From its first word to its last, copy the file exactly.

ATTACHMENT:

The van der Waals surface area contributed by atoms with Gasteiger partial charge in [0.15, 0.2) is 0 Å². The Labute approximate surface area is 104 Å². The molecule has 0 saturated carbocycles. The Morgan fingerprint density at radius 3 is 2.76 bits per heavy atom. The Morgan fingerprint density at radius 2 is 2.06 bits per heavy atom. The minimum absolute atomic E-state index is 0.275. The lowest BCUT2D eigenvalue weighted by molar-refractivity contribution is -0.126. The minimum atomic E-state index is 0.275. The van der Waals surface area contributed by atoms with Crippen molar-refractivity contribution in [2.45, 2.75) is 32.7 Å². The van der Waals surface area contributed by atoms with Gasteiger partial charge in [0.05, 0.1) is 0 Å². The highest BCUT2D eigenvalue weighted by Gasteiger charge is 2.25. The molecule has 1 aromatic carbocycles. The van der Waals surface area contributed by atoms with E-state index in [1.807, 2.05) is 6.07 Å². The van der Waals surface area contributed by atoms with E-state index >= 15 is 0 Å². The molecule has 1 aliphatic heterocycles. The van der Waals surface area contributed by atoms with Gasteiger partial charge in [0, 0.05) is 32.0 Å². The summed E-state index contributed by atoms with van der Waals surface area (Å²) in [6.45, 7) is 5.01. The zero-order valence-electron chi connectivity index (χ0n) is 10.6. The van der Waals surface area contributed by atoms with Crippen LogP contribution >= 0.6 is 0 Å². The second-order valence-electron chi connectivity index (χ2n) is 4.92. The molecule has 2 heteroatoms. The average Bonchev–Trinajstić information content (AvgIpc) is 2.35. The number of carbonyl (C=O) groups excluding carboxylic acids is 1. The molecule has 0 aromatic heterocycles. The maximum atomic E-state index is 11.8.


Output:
The van der Waals surface area contributed by atoms with Gasteiger partial charge in [0.15, 0.2) is 0 Å². The Labute approximate surface area is 104 Å². The molecule has 0 saturated carbocycles. The Morgan fingerprint density at radius 3 is 2.76 bits per heavy atom. The Morgan fingerprint density at radius 2 is 2.06 bits per heavy atom. The minimum absolute atomic E-state index is 0.275. The lowest BCUT2D eigenvalue weighted by molar-refractivity contribution is -0.126. The minimum atomic E-state index is 0.275. The van der Waals surface area contributed by atoms with Crippen molar-refractivity contribution in [2.45, 2.75) is 32.7 Å². The van der Waals surface area contributed by atoms with Gasteiger partial charge in [0.05, 0.1) is 0 Å². The highest BCUT2D eigenvalue weighted by Gasteiger charge is 2.25. The molecule has 1 aromatic carbocycles. The van der Waals surface area contributed by atoms with E-state index in [1.807, 2.05) is 6.07 Å². The van der Waals surface area contributed by atoms with E-state index >= 15 is 0 Å². The molecule has 1 aliphatic heterocycles. The van der Waals surface area contributed by atoms with Gasteiger partial charge in [0, 0.05) is 32.0 Å². The summed E-state index contributed by atoms with van der Waals surface area (Å²) in [6.45, 7) is 5.01. The zero-order valence-electron chi connectivity index (χ0n) is 10.6. The van der Waals surface area contributed by atoms with Crippen LogP contribution >= 0.6 is 0 Å². The second-order valence-electron chi connectivity index (χ2n) is 4.92. The molecule has 2 heteroatoms. The average Bonchev–Trinajstić information content (AvgIpc) is 2.35. The number of carbonyl (C=O) groups excluding carboxylic acids is 1. The molecule has 0 aromatic heterocycles. The maximum atomic E-state index is 11.8.